First, consider reasonable steps to prevent “releases.” While it’s difficult to predict what a Court would find as appropriate “reasonable steps,” hypothetically in this case reasonable steps could have involved measures to prevent rain form contacting the soil and/or the timely installation of other engineering controls to act in a manner similar to the concrete pad. ASTM’s E 2790 guides users and environmental professionals through the process of preparing a continuing obligations plan to, among other things, address site-specific threatened releases. Further, EPA’s Common Element guidance explains that when taking reasonable steps new owners “are not expected to … undertake other response actions that would be more properly paid for by the responsible parties who caused the contamination.”

If reasonable steps were taken, new owners in positions like Saline’s could turn to the more focused (and some would say legally interesting) question of whether the reasonable steps to prevent “releases” were enough to show that no post-acquisition “disposal” occurred.

“Release” and “disposal” while defined differently, overlap. As the Court here explained (and as other Courts explain, see e.g., Carson Harbor Village, Ltd. v. Unocal Corp., 270 F.3d 863, 878 (9th Cir. 2001)) the definition of “release” is broader than “disposal” because “disposal” is included within the definition of “release” – even though both definitions have several words in common. Disposal, the Saline Court explained (under precedent for 6th Circuit), requires “human intervention,” meaning that “disposal” doesn’t occur simply because contamination “passively migrates” but, rather, requires human intervention – such as destroying the building foundation to help cause migration. With its broader meaning, “release” the Court explained (as have others) could possibly occur even without human intervention.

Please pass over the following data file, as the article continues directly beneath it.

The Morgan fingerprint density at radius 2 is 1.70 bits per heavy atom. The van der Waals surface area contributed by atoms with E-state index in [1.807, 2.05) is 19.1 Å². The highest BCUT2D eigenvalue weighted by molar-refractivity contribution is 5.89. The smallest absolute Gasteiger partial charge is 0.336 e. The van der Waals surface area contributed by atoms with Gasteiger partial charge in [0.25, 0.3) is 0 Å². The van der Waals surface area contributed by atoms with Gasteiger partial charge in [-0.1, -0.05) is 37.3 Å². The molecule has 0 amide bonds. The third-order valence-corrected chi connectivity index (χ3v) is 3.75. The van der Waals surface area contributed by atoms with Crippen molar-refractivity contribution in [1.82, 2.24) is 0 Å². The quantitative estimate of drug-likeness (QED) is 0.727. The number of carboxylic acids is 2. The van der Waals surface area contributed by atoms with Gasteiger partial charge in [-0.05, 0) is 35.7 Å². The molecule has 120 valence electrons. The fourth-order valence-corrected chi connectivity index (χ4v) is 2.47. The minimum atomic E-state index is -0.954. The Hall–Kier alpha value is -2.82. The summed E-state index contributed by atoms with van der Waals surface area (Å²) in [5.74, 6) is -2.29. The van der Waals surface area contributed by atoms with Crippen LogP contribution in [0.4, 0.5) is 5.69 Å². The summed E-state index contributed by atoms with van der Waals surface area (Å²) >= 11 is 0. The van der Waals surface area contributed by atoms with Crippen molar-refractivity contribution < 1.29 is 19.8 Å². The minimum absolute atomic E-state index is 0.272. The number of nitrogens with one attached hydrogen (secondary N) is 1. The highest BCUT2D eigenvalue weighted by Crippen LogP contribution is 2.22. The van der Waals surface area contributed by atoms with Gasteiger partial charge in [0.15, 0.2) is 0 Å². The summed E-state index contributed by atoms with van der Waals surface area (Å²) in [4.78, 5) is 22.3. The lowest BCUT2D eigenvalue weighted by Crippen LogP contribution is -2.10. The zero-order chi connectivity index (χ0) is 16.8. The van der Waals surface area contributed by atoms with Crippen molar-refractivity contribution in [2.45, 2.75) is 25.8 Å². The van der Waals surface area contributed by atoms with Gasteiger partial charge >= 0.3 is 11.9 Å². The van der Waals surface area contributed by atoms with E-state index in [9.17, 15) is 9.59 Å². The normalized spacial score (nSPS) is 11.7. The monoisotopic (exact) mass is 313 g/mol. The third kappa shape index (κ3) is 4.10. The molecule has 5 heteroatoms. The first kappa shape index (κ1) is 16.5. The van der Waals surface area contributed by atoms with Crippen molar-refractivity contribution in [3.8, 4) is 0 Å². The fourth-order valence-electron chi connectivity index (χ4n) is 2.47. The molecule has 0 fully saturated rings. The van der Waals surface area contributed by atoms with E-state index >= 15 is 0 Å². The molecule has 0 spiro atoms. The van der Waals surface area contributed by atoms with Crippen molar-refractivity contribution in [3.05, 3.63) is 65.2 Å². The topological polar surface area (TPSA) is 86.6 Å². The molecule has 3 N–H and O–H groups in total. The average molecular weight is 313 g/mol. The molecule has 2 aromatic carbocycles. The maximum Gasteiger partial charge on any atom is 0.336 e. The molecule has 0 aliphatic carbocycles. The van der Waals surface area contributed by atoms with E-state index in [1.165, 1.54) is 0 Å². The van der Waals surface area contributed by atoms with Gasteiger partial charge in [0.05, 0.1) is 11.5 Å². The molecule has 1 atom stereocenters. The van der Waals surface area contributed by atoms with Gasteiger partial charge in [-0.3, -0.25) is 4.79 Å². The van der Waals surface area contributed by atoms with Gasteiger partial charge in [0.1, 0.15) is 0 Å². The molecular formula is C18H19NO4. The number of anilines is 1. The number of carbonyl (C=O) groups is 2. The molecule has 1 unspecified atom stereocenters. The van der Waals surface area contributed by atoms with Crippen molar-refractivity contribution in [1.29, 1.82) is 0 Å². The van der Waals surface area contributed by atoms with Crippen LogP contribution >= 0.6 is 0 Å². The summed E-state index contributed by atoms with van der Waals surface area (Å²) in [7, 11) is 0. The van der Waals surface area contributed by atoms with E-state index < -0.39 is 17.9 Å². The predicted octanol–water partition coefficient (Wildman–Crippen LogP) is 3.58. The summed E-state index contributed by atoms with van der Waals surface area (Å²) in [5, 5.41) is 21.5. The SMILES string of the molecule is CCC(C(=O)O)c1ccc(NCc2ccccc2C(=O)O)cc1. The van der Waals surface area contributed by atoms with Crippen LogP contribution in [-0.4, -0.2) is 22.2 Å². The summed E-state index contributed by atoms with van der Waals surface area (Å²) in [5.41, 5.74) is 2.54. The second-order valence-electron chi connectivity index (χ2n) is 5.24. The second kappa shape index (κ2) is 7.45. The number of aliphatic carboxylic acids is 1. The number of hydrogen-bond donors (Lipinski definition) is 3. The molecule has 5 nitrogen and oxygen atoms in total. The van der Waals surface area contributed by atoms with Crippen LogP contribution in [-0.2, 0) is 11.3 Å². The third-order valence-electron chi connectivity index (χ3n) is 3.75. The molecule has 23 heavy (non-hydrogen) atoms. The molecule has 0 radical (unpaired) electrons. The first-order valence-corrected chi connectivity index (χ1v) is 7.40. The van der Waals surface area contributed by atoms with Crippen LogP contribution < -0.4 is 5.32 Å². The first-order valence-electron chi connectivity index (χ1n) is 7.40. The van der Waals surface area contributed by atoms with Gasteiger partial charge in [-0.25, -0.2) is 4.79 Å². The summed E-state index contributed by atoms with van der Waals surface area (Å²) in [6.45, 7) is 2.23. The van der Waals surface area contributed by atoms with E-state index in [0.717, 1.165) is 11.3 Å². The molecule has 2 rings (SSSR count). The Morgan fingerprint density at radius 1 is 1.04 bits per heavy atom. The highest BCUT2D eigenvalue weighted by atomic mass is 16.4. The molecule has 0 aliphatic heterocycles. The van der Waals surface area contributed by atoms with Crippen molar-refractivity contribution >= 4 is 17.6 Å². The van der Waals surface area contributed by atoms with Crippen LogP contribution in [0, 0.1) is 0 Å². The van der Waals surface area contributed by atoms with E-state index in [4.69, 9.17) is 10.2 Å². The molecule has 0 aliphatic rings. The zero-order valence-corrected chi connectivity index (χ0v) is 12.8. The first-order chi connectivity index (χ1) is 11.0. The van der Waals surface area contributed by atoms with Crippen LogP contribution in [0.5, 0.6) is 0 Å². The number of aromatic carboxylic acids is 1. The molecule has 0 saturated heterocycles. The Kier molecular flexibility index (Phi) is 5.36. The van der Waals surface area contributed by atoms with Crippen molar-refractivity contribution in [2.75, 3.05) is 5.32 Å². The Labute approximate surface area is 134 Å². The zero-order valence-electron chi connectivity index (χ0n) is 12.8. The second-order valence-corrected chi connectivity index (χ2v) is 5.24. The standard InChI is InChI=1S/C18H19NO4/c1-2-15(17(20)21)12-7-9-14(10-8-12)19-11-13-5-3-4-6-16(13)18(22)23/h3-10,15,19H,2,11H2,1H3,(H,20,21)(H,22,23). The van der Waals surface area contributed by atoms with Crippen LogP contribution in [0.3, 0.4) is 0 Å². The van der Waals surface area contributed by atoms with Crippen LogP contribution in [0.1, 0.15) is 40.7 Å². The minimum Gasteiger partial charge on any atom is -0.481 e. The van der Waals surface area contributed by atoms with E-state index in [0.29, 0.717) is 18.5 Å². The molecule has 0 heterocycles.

If new owners like Saline could offer evidence to show that they took reasonable steps to prevent “releases” (a broader term), they could be in a position to argue the preventative reasonable steps eliminated any “human intervention” and, therefore, prevented “disposal.”

Whether this argument would carry the day remains uncertain – no BFPP cases address whether post-acquisition “disposal” nonetheless occurred even when the BFPP-seeker exercised post-acquisition reasonable steps to prevent “releases”. But without any evidence of having performed reasonable steps, new owners reduce their chance of showing that no post-acquistion disposal occurred and, otherwise, seem to have slim chances of successfully asserting the BFPP defense.

Extrapolating to the Case for Engineering and Institutional Controls

If the removal of a concrete pad above contaminated soil can trigger CERCLA liability because rainwater could spread contamination, it’s hardly a stretch to imagine that excavating into or failing to prevent or fix cracks in engineering controls (such as concrete or asphalt “caps”) could similarly impose CERCLA liability on new owners. Indeed, in Ashley II, the Court cited the failure to maintain a stormwater-diverting crushed rock and gravel “ROC” cover as one factor to support its imposition of CERCLA liability upon the new owner.

Parties failing to adhere to engineering controls would potentially have the added problem of not complying with Land Use Restrictions (LURs) or impeding the effectiveness of Institutional Controls (ICs), because LURs and ICs typically accompany engineering controls – recording the requirement, for example, to maintain engineering controls in good condition or to prevent their destruction. Failing to comply with LURs or impeding the effectiveness of ICs are also grounds to lose the BFPP defense.

ASTM’s E2790 advises users to monitor and perform field inspections of LURs and ICs for activities that could compromise engineering controls or conflict with land use limitations. See LandWatch for Continuing Obligations for more details on the monitoring and inspection process.